05/13/2015 07:29 EDT | Updated 05/13/2016 05:59 EDT

Mike Duffy Precedent Means Senate Has Little Choice But To Suspend Overspenders

The Senate may have have no choice but to suspend any current senators flagged by the auditor general for improper spending because that's what was done to Mike Duffy, Pamela Wallin and Patrick Brazeau, some legal experts say.

Auditor General Michael Ferguson is to submit his audit of every senator in the first week of June, and CBC News has already reported that the expenses of between five and 10 senators have been flagged with having serious problems.

The question now is how to deal with them. And whether suspension without pay is the precedent that has been set.

"I think they should be treated the same way as Duffy, Wallin and Brazeau," says University of Ottawa law professor Pierre Thibault.

He says that would not only be a matter of consistency and fairness, but it would show taxpayers that their money will be protected.

Treating anyone differently, after being flagged by the auditor general for serious spending problems, would suggest preferential treatment, he adds.

"That would send a wrong message to Canadians. Don't forget senators are using public money and we should be very careful when we spend public money.''

Independent arbiter?

Just what the Conservative leadership in the Senate is thinking about this isn't at all clear.

The new Senate speaker, Conservative Leo Housakos, suggested to one reporter that an independent arbitrator would determine any punishment.

Now, the government's leader in the Senate, Claude Carignan, tells CBC News that suspension without pay remains an option, but he's not committing to it.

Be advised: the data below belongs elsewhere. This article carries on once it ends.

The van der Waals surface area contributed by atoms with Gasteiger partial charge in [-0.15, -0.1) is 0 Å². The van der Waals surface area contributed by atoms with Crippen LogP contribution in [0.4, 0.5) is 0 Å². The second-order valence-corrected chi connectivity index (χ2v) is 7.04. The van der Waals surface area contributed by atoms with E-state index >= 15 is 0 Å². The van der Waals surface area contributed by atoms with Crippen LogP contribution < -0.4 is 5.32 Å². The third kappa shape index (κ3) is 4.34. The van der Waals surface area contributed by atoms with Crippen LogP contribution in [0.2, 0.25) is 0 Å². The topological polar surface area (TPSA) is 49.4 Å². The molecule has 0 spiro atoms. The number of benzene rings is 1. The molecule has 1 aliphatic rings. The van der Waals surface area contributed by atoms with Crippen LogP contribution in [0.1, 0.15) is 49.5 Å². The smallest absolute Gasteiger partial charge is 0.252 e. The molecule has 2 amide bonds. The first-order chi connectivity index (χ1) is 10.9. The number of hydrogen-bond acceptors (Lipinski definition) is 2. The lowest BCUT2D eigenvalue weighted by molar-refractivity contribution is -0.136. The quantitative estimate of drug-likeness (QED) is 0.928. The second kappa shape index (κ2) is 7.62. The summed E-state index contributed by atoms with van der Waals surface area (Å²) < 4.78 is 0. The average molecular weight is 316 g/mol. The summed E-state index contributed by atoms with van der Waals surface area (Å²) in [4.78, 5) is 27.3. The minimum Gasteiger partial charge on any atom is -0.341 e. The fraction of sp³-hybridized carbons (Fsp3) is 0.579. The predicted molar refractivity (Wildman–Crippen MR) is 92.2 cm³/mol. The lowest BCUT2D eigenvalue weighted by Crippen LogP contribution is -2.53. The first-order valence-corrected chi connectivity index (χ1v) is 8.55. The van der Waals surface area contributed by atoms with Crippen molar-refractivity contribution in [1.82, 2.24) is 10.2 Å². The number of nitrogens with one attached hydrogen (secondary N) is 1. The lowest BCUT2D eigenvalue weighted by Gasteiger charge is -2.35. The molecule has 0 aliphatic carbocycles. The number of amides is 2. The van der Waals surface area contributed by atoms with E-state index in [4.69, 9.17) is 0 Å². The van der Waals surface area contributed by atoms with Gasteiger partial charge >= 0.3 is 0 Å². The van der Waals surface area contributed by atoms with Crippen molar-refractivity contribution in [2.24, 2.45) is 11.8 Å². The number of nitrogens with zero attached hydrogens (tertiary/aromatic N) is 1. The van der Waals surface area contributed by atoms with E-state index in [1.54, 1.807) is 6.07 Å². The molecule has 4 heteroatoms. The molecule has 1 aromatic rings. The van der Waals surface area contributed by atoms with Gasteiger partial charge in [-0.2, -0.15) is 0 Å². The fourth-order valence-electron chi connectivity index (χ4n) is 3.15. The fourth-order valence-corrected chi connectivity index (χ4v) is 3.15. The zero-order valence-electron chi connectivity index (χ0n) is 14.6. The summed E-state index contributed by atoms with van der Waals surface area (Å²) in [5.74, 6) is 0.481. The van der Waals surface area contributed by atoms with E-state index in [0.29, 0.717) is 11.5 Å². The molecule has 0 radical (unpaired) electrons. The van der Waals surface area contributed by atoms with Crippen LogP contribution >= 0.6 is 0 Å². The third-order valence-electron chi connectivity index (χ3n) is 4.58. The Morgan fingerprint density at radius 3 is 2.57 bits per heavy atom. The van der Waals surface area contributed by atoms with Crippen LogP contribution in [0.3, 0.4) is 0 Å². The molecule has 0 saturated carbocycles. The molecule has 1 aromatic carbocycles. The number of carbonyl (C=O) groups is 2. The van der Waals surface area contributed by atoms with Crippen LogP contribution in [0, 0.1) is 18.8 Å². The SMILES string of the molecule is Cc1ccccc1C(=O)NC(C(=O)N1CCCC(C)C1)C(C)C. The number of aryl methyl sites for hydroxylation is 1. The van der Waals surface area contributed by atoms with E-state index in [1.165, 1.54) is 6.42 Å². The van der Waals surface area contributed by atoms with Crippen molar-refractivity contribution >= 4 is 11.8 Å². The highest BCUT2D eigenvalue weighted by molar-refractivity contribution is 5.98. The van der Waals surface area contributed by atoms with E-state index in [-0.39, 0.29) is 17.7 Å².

"Look, yes. If we have other bad behaviour we are willing to continue to discipline our senators," Carignan said. "We have a new code of conduct now and we could use the ethics commissioner to investigate and recommend a disciplinary sanction."

There was no such intermediate step for Duffy, Brazeau and Wallin.

Rob Walsh, the retired law clerk of the House of Commons, also said that giving different treatment to anyone else flagged with spending irregularities raises its own set of problems.

"How do you justify it? The onus is on you to explain why you are choosing to do it differently and that would be a difficult thing to explain given what you did before."

Liberal Senator James Cowan agrees the Senate is in an awkward position on this matter.

He said the suspensions of Duffy, Wallin and Brazeau didn't follow the normal practice of waiting for a police investigation to finish and for criminal charges, if any, to be laid before taking disciplinary action.

"What I objected to in the case was that the government was making up procedures in order to deal with particular cases," Cowan said. "That's exactly the wrong way to go about doing things, and that's the reason we are in the kind of mess we are now.''

Cowan says the choice now is for the Senate either to repeat the same practice or to change the process and open itself up to accusations that the previous suspensions were for purely political reasons.

"I'm sure that no matter what the Senate does, when it does it there will be people who will say 'you should have done something else'."

Walsh agrees that the Senate is in a bind, if it doesn't move to suspend any senator identified by the auditor general of serious financial irregularities.

"How much of what the Senate is going to do is going to serve the public interest or serve the Senate's interest. And that's going to be the issue.''

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